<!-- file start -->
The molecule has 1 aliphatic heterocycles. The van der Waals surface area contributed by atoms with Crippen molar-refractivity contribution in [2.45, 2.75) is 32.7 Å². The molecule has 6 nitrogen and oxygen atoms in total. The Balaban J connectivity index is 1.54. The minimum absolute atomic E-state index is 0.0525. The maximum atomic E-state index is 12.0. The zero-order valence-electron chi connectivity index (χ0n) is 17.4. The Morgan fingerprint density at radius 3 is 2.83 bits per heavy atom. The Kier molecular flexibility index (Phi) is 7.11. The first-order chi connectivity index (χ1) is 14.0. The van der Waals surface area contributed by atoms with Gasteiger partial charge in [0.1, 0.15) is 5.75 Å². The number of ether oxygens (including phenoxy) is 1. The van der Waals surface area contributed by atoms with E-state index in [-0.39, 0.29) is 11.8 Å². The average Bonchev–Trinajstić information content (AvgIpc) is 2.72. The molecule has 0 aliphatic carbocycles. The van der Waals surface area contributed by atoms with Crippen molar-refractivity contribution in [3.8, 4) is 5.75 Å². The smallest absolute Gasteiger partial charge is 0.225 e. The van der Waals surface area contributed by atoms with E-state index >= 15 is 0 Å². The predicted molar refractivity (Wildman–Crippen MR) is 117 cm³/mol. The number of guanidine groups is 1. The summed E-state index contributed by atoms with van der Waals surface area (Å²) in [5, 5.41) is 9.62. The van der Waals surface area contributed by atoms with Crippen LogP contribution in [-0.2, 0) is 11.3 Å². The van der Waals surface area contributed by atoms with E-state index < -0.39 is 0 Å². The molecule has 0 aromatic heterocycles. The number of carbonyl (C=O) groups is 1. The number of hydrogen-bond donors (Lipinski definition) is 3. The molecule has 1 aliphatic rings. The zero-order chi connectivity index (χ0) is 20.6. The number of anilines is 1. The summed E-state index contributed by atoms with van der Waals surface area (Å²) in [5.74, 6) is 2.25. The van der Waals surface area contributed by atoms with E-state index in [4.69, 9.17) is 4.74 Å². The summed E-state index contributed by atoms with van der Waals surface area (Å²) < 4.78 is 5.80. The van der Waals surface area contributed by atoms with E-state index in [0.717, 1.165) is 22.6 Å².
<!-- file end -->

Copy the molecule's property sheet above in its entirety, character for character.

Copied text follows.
The molecule has 1 aliphatic heterocycles. The van der Waals surface area contributed by atoms with Crippen molar-refractivity contribution in [2.45, 2.75) is 32.7 Å². The molecule has 6 nitrogen and oxygen atoms in total. The Balaban J connectivity index is 1.54. The minimum absolute atomic E-state index is 0.0525. The maximum atomic E-state index is 12.0. The zero-order valence-electron chi connectivity index (χ0n) is 17.4. The Morgan fingerprint density at radius 3 is 2.83 bits per heavy atom. The Kier molecular flexibility index (Phi) is 7.11. The first-order chi connectivity index (χ1) is 14.0. The van der Waals surface area contributed by atoms with Gasteiger partial charge in [0.1, 0.15) is 5.75 Å². The number of ether oxygens (including phenoxy) is 1. The van der Waals surface area contributed by atoms with E-state index in [-0.39, 0.29) is 11.8 Å². The average Bonchev–Trinajstić information content (AvgIpc) is 2.72. The molecule has 0 aliphatic carbocycles. The van der Waals surface area contributed by atoms with Crippen molar-refractivity contribution in [3.8, 4) is 5.75 Å². The smallest absolute Gasteiger partial charge is 0.225 e. The van der Waals surface area contributed by atoms with E-state index >= 15 is 0 Å². The predicted molar refractivity (Wildman–Crippen MR) is 117 cm³/mol. The number of guanidine groups is 1. The summed E-state index contributed by atoms with van der Waals surface area (Å²) in [5, 5.41) is 9.62. The van der Waals surface area contributed by atoms with Crippen LogP contribution in [-0.2, 0) is 11.3 Å². The van der Waals surface area contributed by atoms with E-state index < -0.39 is 0 Å². The molecule has 0 aromatic heterocycles. The number of carbonyl (C=O) groups is 1. The number of hydrogen-bond donors (Lipinski definition) is 3. The molecule has 1 aliphatic rings. The zero-order chi connectivity index (χ0) is 20.6. The number of anilines is 1. The summed E-state index contributed by atoms with van der Waals surface area (Å²) in [5.74, 6) is 2.25. The van der Waals surface area contributed by atoms with E-state index in [4.69, 9.17) is 4.74 Å². The summed E-state index contributed by atoms with van der Waals surface area (Å²) < 4.78 is 5.80. The van der Waals surface area contributed by atoms with E-state index in [0.717, 1.165) is 22.6 Å².